BARCELONA – Mobile security, new tablets and a warning about applications running on the upcoming low-end Windows Phone handsets were among the highlights Monday at the annual Mobile World Congress.
Fixmo Inc., a company that started out developing tools for the U.S. National Security Agency, is offering a new product that will automatically shut down corporate applications on compromised iOS and Android devices.
Fixmo MRM, which stands for mobile risk management, integrates two products. One is Fixmo Sentinel, which has its roots in the NSA technology and regularly scans a phone to ensure that it is adhering to policies set by the organization. Consisting of both back-end and on-device software, it alerts an administrator to any unauthorized changes to the phones.
The second component to Fixmo MRM is Fixmo SafeZone, which has been available for a few months as a “tech preview.” SafeZone is a secure container that runs on iOS and Android devices. All data in the SafeZone is encrypted and users can’t copy data from inside the zone to outside.
Fixmo, which is co-headquartered in Toronto and Sterling, Va., has built apps, including email, calendar, contacts, a browser and an Office doc reader, that run inside the SafeZone. It also offers tools that software makers can use to enable their products to run inside the secure container.
Fixmo MRM combines both products so that administrators can now instruct the software to take action in the event of specified activities. For instance, if Sentinel detects that the device has been rooted, it can automatically lock down the SafeZone so it’s inaccessible. The user, who may have purchased the device, can continue to use the rest of the tablet or phone.
That could prohibit someone from rooting the phone and installing software that might enable screen captures in the SafeZone, said Tyler Lessard, chief marketing officer for Fixmo.
Customers that want the full package of software including mobile device management, Sentinel and SafeZone will pay around US$90 per device per year. It will be available from the company and channel partners at the end of March.
Samsung Electronics expanded its portfolio of tablets with the 10-inch Galaxy Note 10.1, as the company tries to differentiate itself from the barrage of other Android-based products by allowing users to write on the screen using a digital pen, the company said on Monday at Mobile World Congress.
The arrival of the Galaxy Note 10.1 was one of the worst kept secrets in Barcelona after Samsung had plastered a huge billboard at one the city’s most busy squares. One might have been forgiven for thinking that the original 5-inch model, which was introduced in September last year, was just an experiment from Samsung, but with the arrival of the 10-inch version the company seems serious about making it work.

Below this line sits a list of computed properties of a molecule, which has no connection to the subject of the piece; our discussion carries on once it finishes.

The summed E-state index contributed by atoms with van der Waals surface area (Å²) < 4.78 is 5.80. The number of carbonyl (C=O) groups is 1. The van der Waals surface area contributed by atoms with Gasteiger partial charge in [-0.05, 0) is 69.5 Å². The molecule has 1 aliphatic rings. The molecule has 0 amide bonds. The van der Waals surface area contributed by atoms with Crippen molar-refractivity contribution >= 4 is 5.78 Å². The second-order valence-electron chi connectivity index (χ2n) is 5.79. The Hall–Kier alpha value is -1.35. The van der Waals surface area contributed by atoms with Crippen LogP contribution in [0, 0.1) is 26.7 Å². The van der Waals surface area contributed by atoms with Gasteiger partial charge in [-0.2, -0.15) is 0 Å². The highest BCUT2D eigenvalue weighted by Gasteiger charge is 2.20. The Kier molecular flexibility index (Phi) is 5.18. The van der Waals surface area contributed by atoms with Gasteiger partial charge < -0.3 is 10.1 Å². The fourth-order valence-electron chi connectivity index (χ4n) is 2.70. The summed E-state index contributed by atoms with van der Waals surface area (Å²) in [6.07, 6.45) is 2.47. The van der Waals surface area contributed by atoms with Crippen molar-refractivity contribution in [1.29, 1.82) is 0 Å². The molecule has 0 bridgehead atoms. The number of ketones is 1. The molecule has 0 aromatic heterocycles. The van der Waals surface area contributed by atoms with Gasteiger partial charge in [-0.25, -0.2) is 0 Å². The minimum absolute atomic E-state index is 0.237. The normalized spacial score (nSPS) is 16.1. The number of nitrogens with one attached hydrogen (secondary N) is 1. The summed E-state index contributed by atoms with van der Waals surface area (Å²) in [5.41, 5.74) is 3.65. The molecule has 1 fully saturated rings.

There was no word on when it will be available in Canada.
Samsung describes the Galaxy Note 10.1 as combination of a mobile phone, tablet and digital notepad. The device is powered by a 1.4 GHz dual-core processor and uses Android 4.0 plus Samsung’s own Touchwiz user interface.
On Monday, Microsoft announced that phones with just 256MB of memory and 7×27 processors will be able to run Windows Mobile. Nokia and ZTE are among the first companies to announce phones that will follow the new specification.
While the industry has been referring to this low-end release as Tango in the runup to the announcement, Microsoft has not used the name in blog posts related to the announcement.
Microsoft has now released an early version of the update to the SDK that developers use to build apps for the mobile OS. The updated SDK will let developers run their app in an emulator to determine how the app will operate on the low end devices. A final version of the SDK, which will let developers publish apps, will be available next month, Joe Belfiore, vice president of Windows Phone product management, said in a blog post.
He also said that the company had identified 5 percent of current apps that won’t run properly on the lower end devices. Earlier in the day a Microsoft executive said there are currently 65,000 apps available in the market.
The company will contact the developers of those apps to advise them of how to make their apps compatible with the new phones, he said. He also wrote that in most cases the apps would be required to use less memory.
Developers of those apps can also decide not to make their app available to the new phones.
Microsoft [Nasdaq: MSFT] also said that it will begin offering the apps Marketplace in 23 new markets in the coming months, including Bulgaria, Iraq, Thailand and Kazakhstan.